Life on land
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Life on land
Australia’s wonderful wildlife now needs your help more than ever before. It is estimated that the Australian bushfires so far this year have added an additional 2 per cent to global greenhouse emissions and will add as much as one billion tons by the end of the fire season, the end result will be significantly more than the United Kingdom will emit for 2020.
We turn our attention once again to events at the Cobargo Wildlife Sanctuary in New South Wales. I am writing this on 25 January 2020, the message from Sara below is from two days ago. A C-130 water bomber did indeed go down killing three very brave American fire fighters and on the property of another friend. A tragedy built upon tragedy.
"Everything is a bit out of control again here, wind like I have never experienced before. Gary was on the roof of the shed trying to strap it down as it was going to lift off, the wind was so strong it was lifting him with the roof. It was absolutely terrifying. Bushfires all around again, we are ok but the roads are closed and we think a water bomber has gone down" Sara Tilling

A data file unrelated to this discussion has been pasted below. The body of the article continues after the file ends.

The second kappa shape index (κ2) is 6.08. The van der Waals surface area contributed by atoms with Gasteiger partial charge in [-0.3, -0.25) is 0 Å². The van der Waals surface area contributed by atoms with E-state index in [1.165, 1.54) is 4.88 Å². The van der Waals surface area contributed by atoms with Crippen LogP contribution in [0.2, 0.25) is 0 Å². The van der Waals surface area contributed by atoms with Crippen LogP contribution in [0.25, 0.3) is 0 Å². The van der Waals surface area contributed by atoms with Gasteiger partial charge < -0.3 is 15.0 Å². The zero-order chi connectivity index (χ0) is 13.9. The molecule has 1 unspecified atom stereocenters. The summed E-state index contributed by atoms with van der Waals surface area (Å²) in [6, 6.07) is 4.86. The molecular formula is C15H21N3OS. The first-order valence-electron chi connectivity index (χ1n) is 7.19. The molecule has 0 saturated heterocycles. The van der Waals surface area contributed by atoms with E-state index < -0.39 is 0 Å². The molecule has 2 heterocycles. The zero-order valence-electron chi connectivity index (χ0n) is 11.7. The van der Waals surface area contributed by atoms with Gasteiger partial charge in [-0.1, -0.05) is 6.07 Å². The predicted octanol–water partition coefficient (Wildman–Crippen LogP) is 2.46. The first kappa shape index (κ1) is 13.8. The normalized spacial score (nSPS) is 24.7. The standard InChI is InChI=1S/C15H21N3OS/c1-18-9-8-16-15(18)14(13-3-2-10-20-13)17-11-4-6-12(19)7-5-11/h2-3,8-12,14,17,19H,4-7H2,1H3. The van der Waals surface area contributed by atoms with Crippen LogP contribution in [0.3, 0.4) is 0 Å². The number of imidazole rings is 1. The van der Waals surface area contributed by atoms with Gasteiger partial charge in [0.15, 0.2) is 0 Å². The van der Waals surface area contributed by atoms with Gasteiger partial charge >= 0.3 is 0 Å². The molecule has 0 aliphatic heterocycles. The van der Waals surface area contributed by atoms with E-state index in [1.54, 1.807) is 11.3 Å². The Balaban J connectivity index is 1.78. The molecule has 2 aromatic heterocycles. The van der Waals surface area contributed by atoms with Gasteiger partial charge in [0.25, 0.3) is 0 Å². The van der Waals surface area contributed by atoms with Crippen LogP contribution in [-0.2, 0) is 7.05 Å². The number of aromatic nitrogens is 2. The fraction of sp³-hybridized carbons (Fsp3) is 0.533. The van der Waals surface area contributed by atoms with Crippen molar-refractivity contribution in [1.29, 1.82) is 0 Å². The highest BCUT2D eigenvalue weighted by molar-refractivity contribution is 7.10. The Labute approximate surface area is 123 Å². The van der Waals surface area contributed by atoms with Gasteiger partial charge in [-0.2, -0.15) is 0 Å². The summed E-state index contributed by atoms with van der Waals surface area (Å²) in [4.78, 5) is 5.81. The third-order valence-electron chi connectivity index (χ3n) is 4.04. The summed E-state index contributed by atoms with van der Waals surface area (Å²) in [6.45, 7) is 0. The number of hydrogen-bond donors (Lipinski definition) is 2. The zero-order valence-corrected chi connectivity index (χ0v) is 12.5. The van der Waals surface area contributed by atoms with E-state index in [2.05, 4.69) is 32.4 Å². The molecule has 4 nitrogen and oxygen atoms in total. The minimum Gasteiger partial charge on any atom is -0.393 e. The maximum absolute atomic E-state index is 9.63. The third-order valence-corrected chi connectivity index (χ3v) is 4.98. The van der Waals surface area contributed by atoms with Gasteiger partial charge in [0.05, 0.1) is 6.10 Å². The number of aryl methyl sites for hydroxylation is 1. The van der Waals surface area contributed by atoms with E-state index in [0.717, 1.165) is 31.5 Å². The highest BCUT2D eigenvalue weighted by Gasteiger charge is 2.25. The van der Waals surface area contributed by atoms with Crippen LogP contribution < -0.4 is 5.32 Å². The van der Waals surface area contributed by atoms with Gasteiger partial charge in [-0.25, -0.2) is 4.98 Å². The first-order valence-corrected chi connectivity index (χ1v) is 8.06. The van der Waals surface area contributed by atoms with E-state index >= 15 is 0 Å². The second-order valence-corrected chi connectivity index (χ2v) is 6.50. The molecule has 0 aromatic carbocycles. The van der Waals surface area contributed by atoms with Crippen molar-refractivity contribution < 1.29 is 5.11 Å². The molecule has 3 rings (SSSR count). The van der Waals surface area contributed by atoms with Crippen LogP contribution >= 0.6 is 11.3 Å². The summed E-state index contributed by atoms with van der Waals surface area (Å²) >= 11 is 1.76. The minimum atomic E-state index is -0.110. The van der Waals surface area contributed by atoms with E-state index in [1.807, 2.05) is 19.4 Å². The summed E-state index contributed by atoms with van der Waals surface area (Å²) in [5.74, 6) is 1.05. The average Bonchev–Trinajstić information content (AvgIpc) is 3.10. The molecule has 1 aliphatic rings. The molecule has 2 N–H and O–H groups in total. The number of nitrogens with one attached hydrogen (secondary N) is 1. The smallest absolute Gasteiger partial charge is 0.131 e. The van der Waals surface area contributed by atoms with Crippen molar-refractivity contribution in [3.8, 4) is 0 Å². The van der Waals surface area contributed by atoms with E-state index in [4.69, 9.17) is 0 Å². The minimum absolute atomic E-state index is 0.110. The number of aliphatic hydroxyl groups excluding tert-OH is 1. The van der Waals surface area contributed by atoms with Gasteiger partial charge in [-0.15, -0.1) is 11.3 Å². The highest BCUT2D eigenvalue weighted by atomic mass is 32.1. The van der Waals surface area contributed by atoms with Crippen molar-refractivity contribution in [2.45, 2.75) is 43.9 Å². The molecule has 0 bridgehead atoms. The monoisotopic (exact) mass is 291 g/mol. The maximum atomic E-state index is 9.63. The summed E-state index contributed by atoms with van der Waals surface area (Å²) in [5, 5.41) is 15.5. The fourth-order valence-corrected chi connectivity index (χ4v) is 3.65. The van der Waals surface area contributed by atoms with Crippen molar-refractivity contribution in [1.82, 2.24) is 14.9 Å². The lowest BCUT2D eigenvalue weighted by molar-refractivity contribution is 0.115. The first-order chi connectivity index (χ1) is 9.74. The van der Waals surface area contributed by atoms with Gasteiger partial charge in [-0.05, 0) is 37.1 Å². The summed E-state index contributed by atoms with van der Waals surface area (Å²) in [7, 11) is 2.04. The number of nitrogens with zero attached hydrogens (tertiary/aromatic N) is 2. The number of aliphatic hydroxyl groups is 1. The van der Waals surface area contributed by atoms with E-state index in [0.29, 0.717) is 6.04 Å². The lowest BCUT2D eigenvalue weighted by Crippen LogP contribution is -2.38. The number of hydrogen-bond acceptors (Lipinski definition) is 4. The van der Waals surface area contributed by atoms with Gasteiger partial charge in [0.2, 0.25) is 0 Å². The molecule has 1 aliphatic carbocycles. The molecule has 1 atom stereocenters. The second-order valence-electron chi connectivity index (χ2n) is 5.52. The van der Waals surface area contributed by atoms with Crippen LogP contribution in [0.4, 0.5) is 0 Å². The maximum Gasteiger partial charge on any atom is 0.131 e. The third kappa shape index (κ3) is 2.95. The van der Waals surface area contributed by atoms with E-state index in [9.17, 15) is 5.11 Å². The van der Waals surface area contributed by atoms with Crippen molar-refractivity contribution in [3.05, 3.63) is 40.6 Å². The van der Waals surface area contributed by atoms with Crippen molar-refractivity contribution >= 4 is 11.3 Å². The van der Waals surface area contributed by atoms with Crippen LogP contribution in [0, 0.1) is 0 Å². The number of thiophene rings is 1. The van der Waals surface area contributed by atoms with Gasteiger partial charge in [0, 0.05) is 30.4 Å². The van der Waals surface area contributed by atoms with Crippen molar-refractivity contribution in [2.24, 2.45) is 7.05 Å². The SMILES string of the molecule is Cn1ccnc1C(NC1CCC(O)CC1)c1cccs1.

Regional rescues are occurring, as are food drops to wildlife in some areas. Local groups of rescuers are joined by major animal organisations such as Animals Australia and Wires volunteers in New South Wales.
In Victoria, Wildlife Victoria is also engaged in animal rescue but Victoria and New South Wales have closed many areas where wildlife will require assistance. So in many places wildlife rescuers are waiting to enter the fire grounds and it may be just too late for many animals. I understand the problems but this issue needs a rethink. Not good enough by far.
Wires say this on their website in relation to New SouthWales.
“WIRES volunteers are on standby to enter fire grounds once the RFS and National Parks and Wildlife Services (NPWS) declare an area safe to access, however this can take up to three weeks after a fire has passed through.”
In addition to these problems numerous wildlife shelters and places where wildlife is cared for and rehabilitated, like Cobargo Wildlife Sanctuary, have been destroyed, and need to be rebuilt.
In Victoria the Victorian Government has just announced a$17.5 million package, aimed at giving endangered plants and animals the best chance of survival through “habitat restoration, predator and pest control and immediate salvage operations”.
The Australian Commonwealth Government had previously announced its $50 million emergency wildlife and habitat recovery fund saying that half of the fund would go to frontline responder groups including wildlife carers, hospitals and zoos including Zoos Victoria, Adelaide Zoo and Taronga Zoo (NSW). The balance would help fund a government advisory panel led by Dr Sally Box, the newly appointed Threatened Species Commissioner.